By Bouddih Adams with field reports
April 7, 2015, forest rangers in the South Region of Cameroon seized 31 elephant tusks, weighing 61kg, from two traffickers.
The traffickers abandoned their booty and fled when a ranger discovered the tusks they were concealing under a tree in the village of Odoumu in the locality of Mintom.
According to Felix Nkambabuh Wabonghua, newly appointed Chief of Forest Post for Mintom, who carried out the seizure, he confronted the traffickers during a mobile patrol in the zone.
“We tracked the suspects for three days but could not lay hands on them. I decided to go it alone the next day. That is when I encountered two men in the village of Odoumu, attempting to hide what turned out to be 31 elephant tusks under a tree,” said Wabonghua.
As Wabonghua confronted the traffickers, a brawl broke out and in the scuffle; they injured his right arm and jumped into the forest when a passerby arrived at the scene. Rangers, with the support of the gendarmerie, are searching for the suspects.
The of 31 tusks means at least 15 elephants were killed. The seizure is the second within seven months, of tusks transited through the South Region of Cameroon. On October 15, 2014, rangers in Djoum, a neighboring town to Mintom, seized 39 tusks and arrested two suspects.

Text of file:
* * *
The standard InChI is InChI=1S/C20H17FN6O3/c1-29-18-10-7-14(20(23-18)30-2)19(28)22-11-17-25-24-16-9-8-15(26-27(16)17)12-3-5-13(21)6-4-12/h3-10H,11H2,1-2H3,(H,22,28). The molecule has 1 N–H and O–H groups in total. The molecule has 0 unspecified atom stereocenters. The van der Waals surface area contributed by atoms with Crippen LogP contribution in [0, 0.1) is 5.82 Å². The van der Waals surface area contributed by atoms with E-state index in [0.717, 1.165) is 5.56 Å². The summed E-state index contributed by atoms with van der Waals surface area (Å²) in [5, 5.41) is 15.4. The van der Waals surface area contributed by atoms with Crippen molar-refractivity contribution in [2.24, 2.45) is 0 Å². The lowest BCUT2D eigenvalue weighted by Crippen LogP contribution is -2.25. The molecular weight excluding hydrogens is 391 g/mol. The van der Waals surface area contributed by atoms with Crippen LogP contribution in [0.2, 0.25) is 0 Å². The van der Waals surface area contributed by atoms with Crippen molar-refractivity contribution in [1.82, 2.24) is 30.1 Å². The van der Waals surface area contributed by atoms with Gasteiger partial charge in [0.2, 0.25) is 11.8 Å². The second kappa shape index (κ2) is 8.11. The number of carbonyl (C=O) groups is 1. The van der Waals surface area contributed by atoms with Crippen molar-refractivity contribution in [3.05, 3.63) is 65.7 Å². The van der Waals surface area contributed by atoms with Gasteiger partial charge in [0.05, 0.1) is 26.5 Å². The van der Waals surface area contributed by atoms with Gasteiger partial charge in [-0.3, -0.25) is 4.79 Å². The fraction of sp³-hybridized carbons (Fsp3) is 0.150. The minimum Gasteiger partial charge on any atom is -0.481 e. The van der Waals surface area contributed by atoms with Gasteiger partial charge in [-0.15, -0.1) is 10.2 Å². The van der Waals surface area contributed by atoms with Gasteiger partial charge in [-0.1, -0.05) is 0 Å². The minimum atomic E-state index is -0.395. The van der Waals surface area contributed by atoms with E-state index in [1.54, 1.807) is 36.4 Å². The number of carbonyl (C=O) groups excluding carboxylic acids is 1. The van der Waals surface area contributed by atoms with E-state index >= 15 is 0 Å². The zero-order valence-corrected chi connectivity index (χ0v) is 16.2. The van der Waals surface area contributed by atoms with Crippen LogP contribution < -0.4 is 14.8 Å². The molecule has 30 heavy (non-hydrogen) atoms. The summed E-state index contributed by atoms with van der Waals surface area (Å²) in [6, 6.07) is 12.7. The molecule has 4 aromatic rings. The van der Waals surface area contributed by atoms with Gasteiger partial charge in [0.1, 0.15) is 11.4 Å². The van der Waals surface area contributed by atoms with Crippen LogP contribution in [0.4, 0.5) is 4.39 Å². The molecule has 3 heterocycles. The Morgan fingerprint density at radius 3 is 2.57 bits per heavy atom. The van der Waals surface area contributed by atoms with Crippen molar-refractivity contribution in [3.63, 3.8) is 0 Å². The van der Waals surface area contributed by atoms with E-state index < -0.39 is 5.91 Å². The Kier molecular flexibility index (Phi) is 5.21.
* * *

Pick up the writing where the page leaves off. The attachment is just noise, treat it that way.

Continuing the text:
It is difficult to establish if the elephants were killed in Cameroon, neighboring Gabon or Congo, though Wabonghua said the 31 tusks came from the villages of Lele and Alati in Mintom Subdivision.
Being part of the Congo Basin, which is the world’s second largest rainforest after the Amazon, Cameroon harbours an estimated 20,000 elephants. Across Cameroon, elephants are poached for their tusks, even if under international law ivory trade, it is banned. But rising income and increase demand in Asia, especially China and Thailand, is pushing ivory prices to record levels.
The Tri-national Dja-Odzala-Minkebe (TRIDOM) trans-boundary conservation initiative involving Cameroon, Congo Brazzaville and Gabon, harbours a large population of elephants.
“Elephants belong to the category of protected species under Cameroon’s Wildlife legislation and, according to the 1994 Wildlife Law, any person found, at any time or any place, in possession of a whole or part of a live or dead protected animal, including elephant tusks, shall be considered to have captured or killed the animal,” says Alain Bernard Ononino, Coordinator of Wildlife Law Enforcement at WWF.
“The law provides three years imprisonment and or a fine of FCFA 10 million as maximum penalties for killing of totally protected species. WWF urges law enforcement officials to step up efforts to track, arrest and bring those guilty of poaching and ivory trafficking to justice,” Ononino said.